5. Tourism & avian survival. The effects of "callback" on circadian rhythm and behavior in a lowland tropical humid forest.

    6. Conservation for Profit: Agroforestry management and migratory birds.

Our GIRLS IN STEM project is designed to specifically overcome the major barriers. Bringing opportunities & extracurricular learning for girls, by women, and together with peer support (after-school program) we are creating opportunities for them to excel in science, technology, engineering or mathematics.

A NOTE FROM Ezekiel:


     Community participation is vital to our success model for conservation. When we include communities in the decision process and field work they directly affect the outcome. When the community is intimately involved we all succeed. 

     We are proud to have as part of our team residents of the Ngäbe-Bugle Comarca who work alongside Conservación Panamá and the communities where they live. 


Every dollar donated goes directly to field costs, infrastructure purchases and education.

Throughout the end of 2018 and 2019 Conservación Panamá and the mammals program has been focusing on helping communities of Coclé & Veraguas in stopping wildcat-human conflicts. Please consider donating to this extremely important work so the community can live in peace with these majestic wildcats! 

Conservation and implementation without the support of the local community just doesn't work. Its a "must" to have the communities we work within cooperating every step.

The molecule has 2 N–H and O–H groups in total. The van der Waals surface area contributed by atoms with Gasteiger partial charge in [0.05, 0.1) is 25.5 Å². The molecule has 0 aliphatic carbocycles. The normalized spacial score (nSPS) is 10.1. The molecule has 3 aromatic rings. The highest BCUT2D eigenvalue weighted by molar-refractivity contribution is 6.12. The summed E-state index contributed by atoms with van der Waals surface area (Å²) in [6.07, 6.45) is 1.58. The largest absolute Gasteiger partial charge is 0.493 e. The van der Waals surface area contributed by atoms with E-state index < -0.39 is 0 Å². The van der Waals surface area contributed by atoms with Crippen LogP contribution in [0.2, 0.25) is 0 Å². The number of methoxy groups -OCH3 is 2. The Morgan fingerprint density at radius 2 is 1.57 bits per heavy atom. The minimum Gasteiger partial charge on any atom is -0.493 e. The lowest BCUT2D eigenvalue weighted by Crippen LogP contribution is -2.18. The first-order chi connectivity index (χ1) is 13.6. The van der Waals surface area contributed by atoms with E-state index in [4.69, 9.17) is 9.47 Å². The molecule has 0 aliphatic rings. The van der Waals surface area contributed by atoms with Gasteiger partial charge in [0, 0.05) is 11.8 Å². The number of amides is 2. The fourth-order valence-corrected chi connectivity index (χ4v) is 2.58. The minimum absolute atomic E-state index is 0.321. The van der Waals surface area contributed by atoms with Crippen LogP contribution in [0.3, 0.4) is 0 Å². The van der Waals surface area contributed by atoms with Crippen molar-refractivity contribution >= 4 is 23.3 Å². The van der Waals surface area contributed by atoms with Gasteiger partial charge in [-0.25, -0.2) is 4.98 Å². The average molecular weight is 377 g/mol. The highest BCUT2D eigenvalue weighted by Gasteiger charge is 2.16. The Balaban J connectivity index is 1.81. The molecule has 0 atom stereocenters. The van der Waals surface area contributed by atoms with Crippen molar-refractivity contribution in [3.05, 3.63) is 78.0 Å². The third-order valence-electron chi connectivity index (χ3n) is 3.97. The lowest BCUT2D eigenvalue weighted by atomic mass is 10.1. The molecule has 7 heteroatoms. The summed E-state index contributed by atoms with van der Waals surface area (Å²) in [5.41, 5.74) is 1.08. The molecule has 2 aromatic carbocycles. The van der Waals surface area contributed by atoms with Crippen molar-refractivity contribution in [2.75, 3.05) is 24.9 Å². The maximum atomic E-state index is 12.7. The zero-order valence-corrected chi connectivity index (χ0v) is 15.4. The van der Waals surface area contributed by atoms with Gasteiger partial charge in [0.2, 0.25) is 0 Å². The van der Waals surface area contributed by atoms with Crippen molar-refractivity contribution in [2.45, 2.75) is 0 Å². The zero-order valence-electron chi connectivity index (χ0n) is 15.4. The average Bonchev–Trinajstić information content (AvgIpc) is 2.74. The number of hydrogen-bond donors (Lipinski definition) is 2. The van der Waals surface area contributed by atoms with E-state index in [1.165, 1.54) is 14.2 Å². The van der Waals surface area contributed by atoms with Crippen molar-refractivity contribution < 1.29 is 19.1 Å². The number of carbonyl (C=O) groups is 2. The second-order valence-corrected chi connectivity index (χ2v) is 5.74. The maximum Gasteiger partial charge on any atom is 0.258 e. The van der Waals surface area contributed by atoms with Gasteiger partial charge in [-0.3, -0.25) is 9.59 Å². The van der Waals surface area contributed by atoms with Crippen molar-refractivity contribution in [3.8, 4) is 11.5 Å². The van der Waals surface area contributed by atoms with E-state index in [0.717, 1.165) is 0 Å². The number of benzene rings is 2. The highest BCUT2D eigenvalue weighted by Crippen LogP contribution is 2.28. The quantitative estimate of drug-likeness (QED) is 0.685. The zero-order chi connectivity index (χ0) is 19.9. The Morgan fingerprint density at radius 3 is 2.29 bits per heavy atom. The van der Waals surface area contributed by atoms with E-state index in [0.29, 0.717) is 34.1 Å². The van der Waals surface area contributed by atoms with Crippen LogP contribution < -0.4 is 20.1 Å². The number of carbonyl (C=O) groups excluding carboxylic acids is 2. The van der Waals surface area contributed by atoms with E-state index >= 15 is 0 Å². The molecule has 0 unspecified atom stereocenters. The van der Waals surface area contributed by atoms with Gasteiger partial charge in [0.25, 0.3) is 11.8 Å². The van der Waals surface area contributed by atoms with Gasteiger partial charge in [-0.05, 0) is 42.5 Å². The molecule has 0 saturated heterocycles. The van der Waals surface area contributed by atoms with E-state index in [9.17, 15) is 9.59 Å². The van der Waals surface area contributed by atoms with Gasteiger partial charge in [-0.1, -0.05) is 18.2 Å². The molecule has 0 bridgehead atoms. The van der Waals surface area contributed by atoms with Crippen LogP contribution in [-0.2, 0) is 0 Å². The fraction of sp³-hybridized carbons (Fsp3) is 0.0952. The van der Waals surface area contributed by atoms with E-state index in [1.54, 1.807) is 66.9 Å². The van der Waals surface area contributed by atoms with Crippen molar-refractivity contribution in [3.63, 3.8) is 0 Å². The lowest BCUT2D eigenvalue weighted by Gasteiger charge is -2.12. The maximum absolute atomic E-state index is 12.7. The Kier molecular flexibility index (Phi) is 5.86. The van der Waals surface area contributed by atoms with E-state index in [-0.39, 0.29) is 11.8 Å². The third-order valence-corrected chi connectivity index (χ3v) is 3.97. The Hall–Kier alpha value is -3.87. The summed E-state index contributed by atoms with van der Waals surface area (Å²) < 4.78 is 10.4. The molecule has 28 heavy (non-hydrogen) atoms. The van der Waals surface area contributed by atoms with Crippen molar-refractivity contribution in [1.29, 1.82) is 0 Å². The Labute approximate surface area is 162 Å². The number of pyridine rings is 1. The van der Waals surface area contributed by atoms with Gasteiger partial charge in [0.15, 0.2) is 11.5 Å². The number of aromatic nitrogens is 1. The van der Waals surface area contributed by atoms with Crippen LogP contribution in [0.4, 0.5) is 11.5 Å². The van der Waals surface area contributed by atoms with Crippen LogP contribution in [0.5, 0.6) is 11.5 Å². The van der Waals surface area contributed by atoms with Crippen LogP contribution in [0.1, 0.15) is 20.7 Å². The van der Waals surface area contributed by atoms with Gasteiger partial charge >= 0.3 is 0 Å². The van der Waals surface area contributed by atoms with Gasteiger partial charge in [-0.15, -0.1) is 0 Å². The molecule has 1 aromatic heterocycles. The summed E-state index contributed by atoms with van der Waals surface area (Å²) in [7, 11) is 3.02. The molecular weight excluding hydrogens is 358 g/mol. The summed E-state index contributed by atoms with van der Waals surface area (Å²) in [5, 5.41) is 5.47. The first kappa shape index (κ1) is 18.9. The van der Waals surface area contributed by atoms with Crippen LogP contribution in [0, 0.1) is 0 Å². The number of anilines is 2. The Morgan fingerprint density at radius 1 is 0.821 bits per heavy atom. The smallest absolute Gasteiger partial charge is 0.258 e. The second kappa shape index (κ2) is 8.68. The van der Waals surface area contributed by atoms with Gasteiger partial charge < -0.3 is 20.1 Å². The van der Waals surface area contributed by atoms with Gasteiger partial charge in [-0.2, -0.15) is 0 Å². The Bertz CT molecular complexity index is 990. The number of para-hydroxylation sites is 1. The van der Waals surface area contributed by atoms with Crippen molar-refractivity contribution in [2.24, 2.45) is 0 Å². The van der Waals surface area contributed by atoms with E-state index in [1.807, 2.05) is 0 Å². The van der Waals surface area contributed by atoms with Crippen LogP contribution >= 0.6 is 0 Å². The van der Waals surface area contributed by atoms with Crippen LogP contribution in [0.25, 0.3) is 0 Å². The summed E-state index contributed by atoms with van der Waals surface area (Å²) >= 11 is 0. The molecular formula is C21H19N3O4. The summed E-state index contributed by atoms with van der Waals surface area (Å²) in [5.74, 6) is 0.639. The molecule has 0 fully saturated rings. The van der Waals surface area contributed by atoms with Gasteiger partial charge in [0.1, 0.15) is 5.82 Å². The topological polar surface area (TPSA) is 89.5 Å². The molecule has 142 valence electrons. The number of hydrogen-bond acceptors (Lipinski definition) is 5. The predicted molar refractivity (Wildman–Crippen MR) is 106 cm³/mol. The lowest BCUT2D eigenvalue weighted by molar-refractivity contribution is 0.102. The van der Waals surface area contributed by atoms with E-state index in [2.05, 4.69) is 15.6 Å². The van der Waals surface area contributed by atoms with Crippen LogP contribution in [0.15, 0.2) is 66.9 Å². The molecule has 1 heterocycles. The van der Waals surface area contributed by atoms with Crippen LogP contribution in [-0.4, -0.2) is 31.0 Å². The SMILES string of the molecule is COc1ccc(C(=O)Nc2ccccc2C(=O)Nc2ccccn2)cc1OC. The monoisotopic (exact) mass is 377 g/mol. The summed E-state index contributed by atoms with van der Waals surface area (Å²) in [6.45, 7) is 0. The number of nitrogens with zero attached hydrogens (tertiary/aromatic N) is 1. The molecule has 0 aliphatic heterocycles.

Conservación Panamá Inc. is focusing on two major areas of environmental education in RURAL & REMOTE communities. ONE: Public school education and science experience for primary and secondary aged students. TWO: #GirlsInSTEM (#NiñasEnCTIM). 

Environmental education

" ... Our communities are dedicated to saving our land but need help doing it. the situation is very poor in our comarca but we are working as hard as we can with the resources we have. we want the help, resources and knowledge but we need your help ..." 

Life History

Knowing where and what type of habitat and ecosystem the species exists in is vital to creating a conservation plan. Study of the environment is as important as the species itself!

Community Conservation

solar  lights & radio

Knowing and understanding the life history of the species is of the utmost importance to create a realistic and effective conservation management plan.

Learn more here (Click above)


Hands on  field training

​     ​​Melva Olmos our President & Director of Mammalogy is working hard in the semi-autonomous indigenous region of the Ngäbe-Bugle Comarca. This is a major part of the Central American Jaguar bio-corridor in Panama. Unfortunately Wildcat-Human conflict is common here. We are working hard on solutions for both the impoverished communities & the Jaguar to coexist with​ simple but effective strategies. These strategies include: 


    1. Bioacoustics, Dusky Antbird, Regional morphotypes and dialects

    2. INVENTORY, Ngäbe-Bugle Comarca, Llanos de Tugrí

    3. INVENTORY, Ngäbe-Bugle Comarca, Bocas de Remedios

    ​4. Winter Conservation of the Golden-winged Warbler, Panama

Night enclosures




     The Glow-throated Hummingbird is in decline due mostly to habitat loss as a result of extreme poverty in the Ngäbe-Bugle Comarca. With an "extreme poverty" rate of up to 80% in much of this region, conservation is truly a luxury that few can afford.